Making a Composite Canopy

Here's the method I've used to create several canopies in the past, including the one for the 1/3rd scale Berkut-Long EZ.

The idea was to create a plug which would be used to fabricate a composite canopy, as well as a vacuum-formed clear canopy. Since both parts would be made from the same plug, a good fit of the (optional) clear parts of the canopy into the composite frame would be assured. If you do this, be sure that your final surface coat is something that can take the heat and pressure of vacuum-forming, without outgassing. I discovered that the PPG automotive paint used for the final surface coat is not suitable for this purpose, and that a lacquer-based primer is better.

With a limited budget and limited time, a quick, albeit "rougher" method was chosen for this canopy. A basic form was created, then a 2-part expandable urethane foam was poured into the form, sanded, glassed, and finished. Here's how...

Not many formers used, and no stringers required, since the foam (next) will retain the shape.

Don't let photos like this spook you. This foam is easily shaped and sanded when cured.

Going from the sloppy overflowed foam to this shape took less than an hour.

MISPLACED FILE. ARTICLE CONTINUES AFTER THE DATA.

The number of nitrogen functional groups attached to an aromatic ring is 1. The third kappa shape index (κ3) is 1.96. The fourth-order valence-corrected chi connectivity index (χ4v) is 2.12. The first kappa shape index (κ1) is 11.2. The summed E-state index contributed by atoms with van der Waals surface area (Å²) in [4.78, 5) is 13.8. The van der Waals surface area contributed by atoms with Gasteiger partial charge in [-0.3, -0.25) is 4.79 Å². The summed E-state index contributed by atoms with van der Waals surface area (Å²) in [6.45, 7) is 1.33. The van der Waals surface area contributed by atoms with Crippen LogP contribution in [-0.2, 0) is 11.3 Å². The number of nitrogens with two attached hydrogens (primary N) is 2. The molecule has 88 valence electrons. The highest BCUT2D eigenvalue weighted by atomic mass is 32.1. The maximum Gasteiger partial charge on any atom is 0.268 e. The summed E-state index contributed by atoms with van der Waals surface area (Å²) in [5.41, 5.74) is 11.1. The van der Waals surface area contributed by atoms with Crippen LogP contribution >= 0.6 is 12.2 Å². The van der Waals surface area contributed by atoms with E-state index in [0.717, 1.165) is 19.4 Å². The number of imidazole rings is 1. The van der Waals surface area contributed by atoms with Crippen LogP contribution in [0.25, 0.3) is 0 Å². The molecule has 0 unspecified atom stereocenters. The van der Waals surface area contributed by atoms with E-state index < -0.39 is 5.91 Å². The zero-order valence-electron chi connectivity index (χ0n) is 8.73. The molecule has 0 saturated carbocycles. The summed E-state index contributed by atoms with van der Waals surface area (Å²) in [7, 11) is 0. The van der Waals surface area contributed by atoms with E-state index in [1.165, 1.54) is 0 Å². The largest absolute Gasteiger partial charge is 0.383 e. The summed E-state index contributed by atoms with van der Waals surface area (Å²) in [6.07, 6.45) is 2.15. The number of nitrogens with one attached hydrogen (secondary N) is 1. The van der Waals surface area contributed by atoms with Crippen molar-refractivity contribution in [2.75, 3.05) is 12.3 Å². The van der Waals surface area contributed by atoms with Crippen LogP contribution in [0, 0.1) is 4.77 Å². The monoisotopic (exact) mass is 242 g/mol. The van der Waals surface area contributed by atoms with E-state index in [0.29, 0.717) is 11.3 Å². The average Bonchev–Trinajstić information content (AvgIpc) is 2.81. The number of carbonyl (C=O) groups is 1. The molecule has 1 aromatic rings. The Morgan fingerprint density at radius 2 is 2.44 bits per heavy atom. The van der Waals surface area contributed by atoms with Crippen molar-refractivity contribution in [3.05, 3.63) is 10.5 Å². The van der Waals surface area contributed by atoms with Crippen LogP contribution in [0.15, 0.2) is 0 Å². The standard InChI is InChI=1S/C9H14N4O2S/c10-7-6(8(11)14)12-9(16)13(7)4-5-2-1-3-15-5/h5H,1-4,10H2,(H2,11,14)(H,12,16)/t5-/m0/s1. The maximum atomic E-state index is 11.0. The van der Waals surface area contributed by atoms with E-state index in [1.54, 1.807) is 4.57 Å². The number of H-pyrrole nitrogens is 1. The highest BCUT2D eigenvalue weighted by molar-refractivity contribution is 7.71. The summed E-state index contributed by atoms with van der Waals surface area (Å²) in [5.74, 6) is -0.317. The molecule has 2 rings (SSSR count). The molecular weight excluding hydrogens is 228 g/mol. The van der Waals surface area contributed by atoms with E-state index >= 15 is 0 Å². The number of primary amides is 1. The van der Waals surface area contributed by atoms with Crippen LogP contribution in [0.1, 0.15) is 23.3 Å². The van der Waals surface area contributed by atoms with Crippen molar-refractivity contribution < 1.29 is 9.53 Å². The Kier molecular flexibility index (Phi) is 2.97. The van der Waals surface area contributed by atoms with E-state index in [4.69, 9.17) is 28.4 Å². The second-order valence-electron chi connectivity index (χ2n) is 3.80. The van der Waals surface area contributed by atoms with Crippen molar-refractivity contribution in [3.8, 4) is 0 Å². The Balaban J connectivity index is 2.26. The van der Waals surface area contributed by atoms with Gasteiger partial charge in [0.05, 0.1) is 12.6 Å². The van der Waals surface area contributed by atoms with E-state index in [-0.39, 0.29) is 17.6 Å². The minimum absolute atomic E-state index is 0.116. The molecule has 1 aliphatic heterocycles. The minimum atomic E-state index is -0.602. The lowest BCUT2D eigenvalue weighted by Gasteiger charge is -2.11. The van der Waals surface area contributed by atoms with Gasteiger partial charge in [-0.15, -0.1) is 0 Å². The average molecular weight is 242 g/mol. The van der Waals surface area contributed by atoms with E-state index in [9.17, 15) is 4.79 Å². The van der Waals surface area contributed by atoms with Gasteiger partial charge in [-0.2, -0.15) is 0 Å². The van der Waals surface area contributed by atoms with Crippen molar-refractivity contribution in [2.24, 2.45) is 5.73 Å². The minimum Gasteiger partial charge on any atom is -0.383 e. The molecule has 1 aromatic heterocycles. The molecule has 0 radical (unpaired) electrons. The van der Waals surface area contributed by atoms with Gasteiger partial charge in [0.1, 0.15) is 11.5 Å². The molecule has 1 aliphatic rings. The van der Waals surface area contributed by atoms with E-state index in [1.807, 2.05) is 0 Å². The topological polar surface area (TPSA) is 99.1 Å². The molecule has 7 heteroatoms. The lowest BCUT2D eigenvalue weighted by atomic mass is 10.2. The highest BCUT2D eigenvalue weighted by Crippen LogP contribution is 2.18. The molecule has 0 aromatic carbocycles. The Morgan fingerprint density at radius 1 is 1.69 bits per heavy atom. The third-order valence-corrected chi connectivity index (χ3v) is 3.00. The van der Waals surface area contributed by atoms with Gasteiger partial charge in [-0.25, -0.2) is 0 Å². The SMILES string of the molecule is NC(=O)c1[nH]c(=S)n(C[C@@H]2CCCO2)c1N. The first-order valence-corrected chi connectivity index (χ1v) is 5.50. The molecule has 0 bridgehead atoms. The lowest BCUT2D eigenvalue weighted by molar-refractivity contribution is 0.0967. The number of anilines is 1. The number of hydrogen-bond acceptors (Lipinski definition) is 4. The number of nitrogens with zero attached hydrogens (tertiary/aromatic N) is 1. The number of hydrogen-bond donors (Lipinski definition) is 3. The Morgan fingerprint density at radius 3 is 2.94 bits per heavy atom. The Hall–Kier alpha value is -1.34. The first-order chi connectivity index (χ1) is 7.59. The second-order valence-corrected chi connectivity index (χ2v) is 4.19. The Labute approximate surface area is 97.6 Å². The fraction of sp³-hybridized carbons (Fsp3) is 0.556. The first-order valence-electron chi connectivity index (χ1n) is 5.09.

Major dings or cavities were filled with more of the same foam, then re-sanded, before being glassed.

After some initial sanding and filling, 2 layers of 4 oz. cloth were added, to smooth out the surface.

Prime, sand, prime, sand, etc., until done.

You have to be finicky, since the plug will be used to produce clear parts, which would show any defects.

Ready for the final surface coat after many hours of finessing the shape and finish.

After the molds were created for the composite canopy, fiberglass canopies were produced, which could be used alone, by the non-scale modeler. For those more interested in scale, clear parts were vacuum-formed. (See the main Berkut article for photos of those molds and parts.) Below, I've shown the simple assembly method for a scale look.

First, the window areas of the composite canopy, (already painted blue, since I flew it that way on the prototype) were cut away with scissors, and the edges of the frame cleaned up with sandpaper. Both the composite canopy and the clear parts had molded-in "frame lines", so this was easy.

Nothing to it...
The clear parts were trimmed just slightly larger than the cutouts in the frame, to allow some glueing surface. Just use your choice of canopy glue, silicone, or even CA (if you're very careful) to glue the clear parts to the inside edges of the frame. The structural strength lost when the frame is cut out is regained, once the whole assembly is together, and it looks nice.

For more information on composites, including making molds from these plugs, see below...

How To: Large Composite kit | Composite Canopy | Composite Cowling | Composite Wheelpants

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